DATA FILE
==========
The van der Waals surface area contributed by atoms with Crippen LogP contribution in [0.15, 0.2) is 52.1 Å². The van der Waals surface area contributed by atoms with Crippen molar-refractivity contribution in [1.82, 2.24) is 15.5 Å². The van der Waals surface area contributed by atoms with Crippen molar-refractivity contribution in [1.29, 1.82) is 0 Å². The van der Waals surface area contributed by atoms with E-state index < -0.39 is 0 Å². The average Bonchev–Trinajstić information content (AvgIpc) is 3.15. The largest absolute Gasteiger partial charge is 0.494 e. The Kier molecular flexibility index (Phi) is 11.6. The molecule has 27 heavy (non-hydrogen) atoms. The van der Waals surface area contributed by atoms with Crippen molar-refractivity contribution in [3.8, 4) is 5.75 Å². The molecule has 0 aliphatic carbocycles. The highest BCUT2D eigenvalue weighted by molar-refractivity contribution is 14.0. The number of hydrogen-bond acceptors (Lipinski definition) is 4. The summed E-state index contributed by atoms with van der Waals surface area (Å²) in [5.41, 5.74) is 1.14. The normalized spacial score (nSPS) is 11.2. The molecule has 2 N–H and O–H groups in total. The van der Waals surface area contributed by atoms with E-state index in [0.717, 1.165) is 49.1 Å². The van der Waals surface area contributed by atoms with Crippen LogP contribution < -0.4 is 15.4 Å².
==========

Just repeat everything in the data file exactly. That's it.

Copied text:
The van der Waals surface area contributed by atoms with Crippen LogP contribution in [0.15, 0.2) is 52.1 Å². The van der Waals surface area contributed by atoms with Crippen molar-refractivity contribution in [1.82, 2.24) is 15.5 Å². The van der Waals surface area contributed by atoms with Crippen molar-refractivity contribution in [1.29, 1.82) is 0 Å². The van der Waals surface area contributed by atoms with E-state index < -0.39 is 0 Å². The average Bonchev–Trinajstić information content (AvgIpc) is 3.15. The largest absolute Gasteiger partial charge is 0.494 e. The Kier molecular flexibility index (Phi) is 11.6. The molecule has 27 heavy (non-hydrogen) atoms. The van der Waals surface area contributed by atoms with Crippen molar-refractivity contribution in [3.8, 4) is 5.75 Å². The molecule has 0 aliphatic carbocycles. The highest BCUT2D eigenvalue weighted by molar-refractivity contribution is 14.0. The number of hydrogen-bond acceptors (Lipinski definition) is 4. The summed E-state index contributed by atoms with van der Waals surface area (Å²) in [5.41, 5.74) is 1.14. The normalized spacial score (nSPS) is 11.2. The molecule has 2 N–H and O–H groups in total. The van der Waals surface area contributed by atoms with E-state index in [0.717, 1.165) is 49.1 Å². The van der Waals surface area contributed by atoms with Crippen LogP contribution < -0.4 is 15.4 Å².